[19] See United States v. Aybar-Ulloa, 987 F.3d 1, 1 (1st Cir. 2021) (“International law accepts the criminal prosecution by the United States of persons like Aybar, who was seized by the United States while trafficking cocaine on a stateless vessel on the high seas, just as if they were trafficking on a United States-flagged ship”.”); United States v. Cabezas-Montano, 949 F.3d 567, 587 (11th Cir. 2020) (“The Fifth Amendment’s Due Process Clause does not prohibit the trial and conviction of aliens captured on the high seas while drug trafficking because the MDLEA provides clear notice that all nations prohibit and condemn drug trafficking aboard stateless vessels on the high seas.”).

[20] Perlaza, 439 F.3d at 1169.

[21] Id. (quoting United States v. Klimavicius-Viloria, 144 F.3d 1249, 1257 (9th Cir. 1998)).

[22] United States v. Trapp, Crim. No. 16-159, 2017 WL 2821904 at *1 (D.P.R. 2017).

[23] Id. at *2 (quoting 46 U.S.C. § 70502(c)(1)(C)).

[24] See United States v. Castillo, 899 F.3d 1208, 1212 (11th Cir. 2018) (upholding the MDLEA conviction and sentence of a foreign national detained aboard a Guatemalan-flagged vessel).

[25] 46 U.S.C. § 70502(c)(1)(C) (2008) (“A ‘vessel subject to the jurisdiction of the United States’ includes a vessel registered in a foreign nation if that nation has consented or waived objection to the enforcement of United States law by the United States.”).

[26] United States v. Garcia, 182 F.Appx. 873, 876 (11th Cir. 2006) (quoting United States v. Gonzalez, 776 F.2d 931, 938 (11th Cir. 1985)).

[27] United States v. Davila-Mendoza, 972 F.3d 1264 (11th Cir. 2020).

[28] Id. at 1267.

[29] United States v. Bellaizac-Hurtado, 700 F.3d 1245, 1258 (11th Cir. 2012).

[30] Id. at 1249-53.

[31] Josh Blackman, Eleventh Circuit Panel finds that Maritime Drug Law Enforcement Act exceeds Congress’s Powers under the Foreign Commerce Clause and the Necessary and Proper Clause Powers, Reason Magazine (September 12, 2020), https://reason.com/volokh/2020/09/12/eleventh-circuit-panel-finds-that-maritime-drug-law-enforcement-act-exceeds-congresss-powers-under-the-foreign-commerce-clause-and-the-necessary-and-proper-clause-powers/.

Featured Image: Coast Guard Cutter Bertholf boarding teams interdict a low-profile go-fast vessel in November 2019 while patrolling international waters of the Eastern Pacific Ocean. (Image credit:Petty Officer 2nd Class Paul Krug)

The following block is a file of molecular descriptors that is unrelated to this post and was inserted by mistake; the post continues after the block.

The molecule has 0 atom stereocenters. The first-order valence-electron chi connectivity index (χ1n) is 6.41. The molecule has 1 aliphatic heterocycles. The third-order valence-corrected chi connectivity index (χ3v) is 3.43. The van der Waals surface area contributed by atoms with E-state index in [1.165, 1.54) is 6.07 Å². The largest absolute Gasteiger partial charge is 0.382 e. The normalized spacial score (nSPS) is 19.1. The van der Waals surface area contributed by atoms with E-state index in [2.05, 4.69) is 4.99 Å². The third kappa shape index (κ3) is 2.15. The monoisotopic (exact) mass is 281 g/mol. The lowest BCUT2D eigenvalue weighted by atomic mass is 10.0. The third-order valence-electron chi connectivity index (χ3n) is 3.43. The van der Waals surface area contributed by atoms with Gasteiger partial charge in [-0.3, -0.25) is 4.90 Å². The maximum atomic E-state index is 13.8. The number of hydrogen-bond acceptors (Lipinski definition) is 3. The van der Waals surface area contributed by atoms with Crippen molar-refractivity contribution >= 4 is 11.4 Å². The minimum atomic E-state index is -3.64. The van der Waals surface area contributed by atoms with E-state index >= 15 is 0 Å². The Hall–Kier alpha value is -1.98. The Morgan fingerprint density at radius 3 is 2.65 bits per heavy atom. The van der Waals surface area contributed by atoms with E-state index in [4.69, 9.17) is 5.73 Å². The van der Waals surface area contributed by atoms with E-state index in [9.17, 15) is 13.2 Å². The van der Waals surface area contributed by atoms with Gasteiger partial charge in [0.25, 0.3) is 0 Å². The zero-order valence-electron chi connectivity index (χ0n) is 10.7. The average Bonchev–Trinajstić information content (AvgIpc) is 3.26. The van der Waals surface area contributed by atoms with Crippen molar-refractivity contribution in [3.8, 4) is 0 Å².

Worldwide Ocean Governance: Protecting the Most Vulnerable Assets—Ports and Harbors

By Jack Rowley

Worldwide “Ocean Governance” asks the important question: “How can navies and coast guards better coordinate with local governments and international agencies in countering violence at sea? What lessons can be learned from instances of good onshore/offshore collaboration? How are governments working together across jurisdictions and in international waters to counter this threat?”

As a former U.S. naval officer, naval architect and ocean engineer, I recognize that this is a crucial question. However, I believe that when most people think about the worldwide “ocean governance,” they think of the safety of ships on the seventy-percent of the globe covered by water. That is a normal reaction. Conversely, I think in terms of the most vulnerable part of the equation: the ports and harbors from which ships sail and that (unwittingly) often serve as the conduit for illegal activities such as trafficking in persons, drugs and many kinds of contraband.

A great deal of ink has been spilled on the term “globalization” – the international interaction of information, financial capital, commerce, technology and labor at exponentially greater speeds than previously thought possible. Globalization has lifted hundreds of millions out of poverty. And most would agree that trade – carried primarily by sea – has been the engine of globalization in the past and continues to be so today. While most press reports have focused on the importance of ships in carrying this vital trade, these same accounts have failed to identify the critical nodes that support this globalization and burgeoning world trade.

Those nodes are the world’s harbors. From Shanghai, to Rotterdam, to Los Angeles, to other mega-ports, as well as hundreds of other, smaller ports, these harbors are critical to world prosperity. A disaster in one of them – an oil tank explosion, a fire or other catastrophe on a large oil tanker, or any of a host of other events – could close one of these ports for an indefinite time and also spill an enormous amount of pollution into the oceans. The challenge of providing comprehensive security for an average size port, let alone some of the world’s mega-ports, can sometimes lure port authorities into wishing away the challenge.

Port authorities must ensure port security twenty-four hours a day, three hundred and sixty-five days a year. This task includes continuous inspection of port assets as well as on-demand inspections after storms or other disasters, threat detection and security response, ongoing surveys to ensure navigable waterways, hull inspections, and a wide-range of other missions. Port authorities must accomplish these myriad tasks while monitoring port activities’ impacts on the environment and maintaining a positive image with the local community.

Today’s State of the Art for Port Security

Current security measures in most ports involve monitoring the video provided by cameras throughout the port, as well as patrolling the ports’ expanse of water with a fleet of manned vessels. This methodology stresses the ability of port authorities to provide comprehensive security and typically leads to serious – and potentially fatal – gaps in coverage.